9:19 For though I was free from all men, I brought myself under bondage to all, that I might gain the more.

9:20 And to the Jews I became as a Jew, that I might gain Jews; to them that are under the law, as under the law, not being myself under the law, that I might gain them that are under the law;

9:21 to them that are without law, as without law, not being without law to God, but under law to Christ, that I might gain them that are without law.

9:22 To the weak I became weak, that I might gain the weak: I am become all things to all men, that I may by all means save some.

9:23 And I do all things for the gospel’s sake, that I may be a joint partaker thereof.

9:24 Know ye not that they that run in a race run all, but one receiveth the prize? Even so run; that ye may attain.

9:25 And every man that striveth in the games exerciseth self-control in all things. Now they do it to receive a corruptible crown; but we an incorruptible.

9:26 I therefore so run, as not uncertainly; so fight I, as not beating the air:

9:27 but I buffet my body, and bring it into bondage: lest by any means, after that I have preached to others, I myself should be rejected.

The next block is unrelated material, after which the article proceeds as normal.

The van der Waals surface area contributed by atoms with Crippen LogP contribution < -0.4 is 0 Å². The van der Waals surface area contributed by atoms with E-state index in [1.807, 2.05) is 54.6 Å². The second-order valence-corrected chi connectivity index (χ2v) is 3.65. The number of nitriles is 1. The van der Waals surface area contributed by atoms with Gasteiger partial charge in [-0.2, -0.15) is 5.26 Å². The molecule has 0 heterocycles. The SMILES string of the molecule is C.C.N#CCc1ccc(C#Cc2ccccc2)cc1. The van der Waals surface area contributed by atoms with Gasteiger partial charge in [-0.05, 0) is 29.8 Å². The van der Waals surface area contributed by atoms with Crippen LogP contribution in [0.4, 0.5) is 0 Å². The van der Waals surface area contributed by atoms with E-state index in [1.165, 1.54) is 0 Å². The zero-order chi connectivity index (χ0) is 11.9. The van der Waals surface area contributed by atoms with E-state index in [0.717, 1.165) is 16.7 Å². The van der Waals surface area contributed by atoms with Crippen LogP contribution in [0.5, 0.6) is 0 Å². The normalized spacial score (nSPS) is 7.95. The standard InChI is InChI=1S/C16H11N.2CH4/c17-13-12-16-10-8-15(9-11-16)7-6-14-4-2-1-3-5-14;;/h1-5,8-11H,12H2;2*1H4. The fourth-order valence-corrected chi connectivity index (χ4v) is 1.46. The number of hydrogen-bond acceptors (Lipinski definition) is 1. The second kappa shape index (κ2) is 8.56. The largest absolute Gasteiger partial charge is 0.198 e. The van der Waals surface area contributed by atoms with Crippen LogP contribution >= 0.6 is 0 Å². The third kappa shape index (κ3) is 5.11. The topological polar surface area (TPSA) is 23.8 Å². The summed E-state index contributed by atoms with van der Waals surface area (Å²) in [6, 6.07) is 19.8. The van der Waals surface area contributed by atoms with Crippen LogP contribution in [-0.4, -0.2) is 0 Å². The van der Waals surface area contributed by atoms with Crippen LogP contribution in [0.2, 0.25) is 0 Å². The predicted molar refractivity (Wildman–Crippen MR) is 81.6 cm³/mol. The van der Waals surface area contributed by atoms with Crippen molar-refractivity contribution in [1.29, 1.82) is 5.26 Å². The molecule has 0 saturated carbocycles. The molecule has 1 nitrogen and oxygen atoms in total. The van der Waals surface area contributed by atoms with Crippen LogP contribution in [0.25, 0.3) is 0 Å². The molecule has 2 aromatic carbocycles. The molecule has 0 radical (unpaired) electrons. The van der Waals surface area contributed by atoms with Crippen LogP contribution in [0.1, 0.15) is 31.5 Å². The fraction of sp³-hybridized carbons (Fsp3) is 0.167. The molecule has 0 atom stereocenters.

Pathways Notes

1 Corinthians 9 provides a deep dive into the Apostle Paul's views on apostolic rights, self-discipline, and the sacrifices necessary for the sake of the Gospel. In this chapter, Paul defends his apostleship and the right to receive support from the churches he ministers to, yet he chooses not to exercise these rights in order not to hinder the Gospel. A key theme is the flexibility and adaptability required to win as many people to Christ as possible, exemplified by Paul's statement, "I have become all things to all people." The chapter culminates in a powerful metaphor of an athlete who exercises self-discipline in all things to win a perishable wreath, while Christians do it for an imperishable one. This metaphor underscores the importance of self-control and purpose-driven living, making it particularly relevant for self-help and personal development within a Christian framework.

Study Instructions for Each Echelon

  • Echelon 3: Expert - Self-Discipline in the Christian Life

    • Read: Focus on 1 Corinthians 9:24-27, where Paul discusses the discipline of an athlete.